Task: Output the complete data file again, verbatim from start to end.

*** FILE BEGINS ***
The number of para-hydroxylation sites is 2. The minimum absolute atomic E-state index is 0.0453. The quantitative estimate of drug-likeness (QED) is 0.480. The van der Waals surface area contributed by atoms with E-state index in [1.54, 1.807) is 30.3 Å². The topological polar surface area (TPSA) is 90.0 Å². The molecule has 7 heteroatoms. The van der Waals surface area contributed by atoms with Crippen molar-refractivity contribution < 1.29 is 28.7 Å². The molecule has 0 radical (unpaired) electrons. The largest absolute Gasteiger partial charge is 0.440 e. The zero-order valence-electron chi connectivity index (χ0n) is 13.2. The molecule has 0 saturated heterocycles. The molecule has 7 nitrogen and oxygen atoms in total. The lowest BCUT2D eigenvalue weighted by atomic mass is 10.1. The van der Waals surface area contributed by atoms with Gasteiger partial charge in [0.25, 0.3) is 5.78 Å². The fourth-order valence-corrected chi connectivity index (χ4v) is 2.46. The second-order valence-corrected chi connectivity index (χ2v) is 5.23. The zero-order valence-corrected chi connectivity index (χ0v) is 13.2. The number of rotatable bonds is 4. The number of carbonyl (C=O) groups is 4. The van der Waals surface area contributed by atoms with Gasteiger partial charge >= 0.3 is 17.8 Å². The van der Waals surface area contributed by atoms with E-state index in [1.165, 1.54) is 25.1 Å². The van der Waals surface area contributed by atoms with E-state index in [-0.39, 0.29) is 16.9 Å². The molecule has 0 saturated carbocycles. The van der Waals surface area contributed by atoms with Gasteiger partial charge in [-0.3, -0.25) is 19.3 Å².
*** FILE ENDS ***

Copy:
The number of para-hydroxylation sites is 2. The minimum absolute atomic E-state index is 0.0453. The quantitative estimate of drug-likeness (QED) is 0.480. The van der Waals surface area contributed by atoms with E-state index in [1.54, 1.807) is 30.3 Å². The topological polar surface area (TPSA) is 90.0 Å². The molecule has 7 heteroatoms. The van der Waals surface area contributed by atoms with Crippen molar-refractivity contribution < 1.29 is 28.7 Å². The molecule has 0 radical (unpaired) electrons. The largest absolute Gasteiger partial charge is 0.440 e. The zero-order valence-electron chi connectivity index (χ0n) is 13.2. The molecule has 0 saturated heterocycles. The molecule has 7 nitrogen and oxygen atoms in total. The lowest BCUT2D eigenvalue weighted by atomic mass is 10.1. The van der Waals surface area contributed by atoms with Gasteiger partial charge in [0.25, 0.3) is 5.78 Å². The fourth-order valence-corrected chi connectivity index (χ4v) is 2.46. The second-order valence-corrected chi connectivity index (χ2v) is 5.23. The zero-order valence-corrected chi connectivity index (χ0v) is 13.2. The number of rotatable bonds is 4. The number of carbonyl (C=O) groups is 4. The van der Waals surface area contributed by atoms with Gasteiger partial charge >= 0.3 is 17.8 Å². The van der Waals surface area contributed by atoms with E-state index in [1.165, 1.54) is 25.1 Å². The van der Waals surface area contributed by atoms with E-state index in [-0.39, 0.29) is 16.9 Å². The molecule has 0 saturated carbocycles. The van der Waals surface area contributed by atoms with Gasteiger partial charge in [-0.3, -0.25) is 19.3 Å².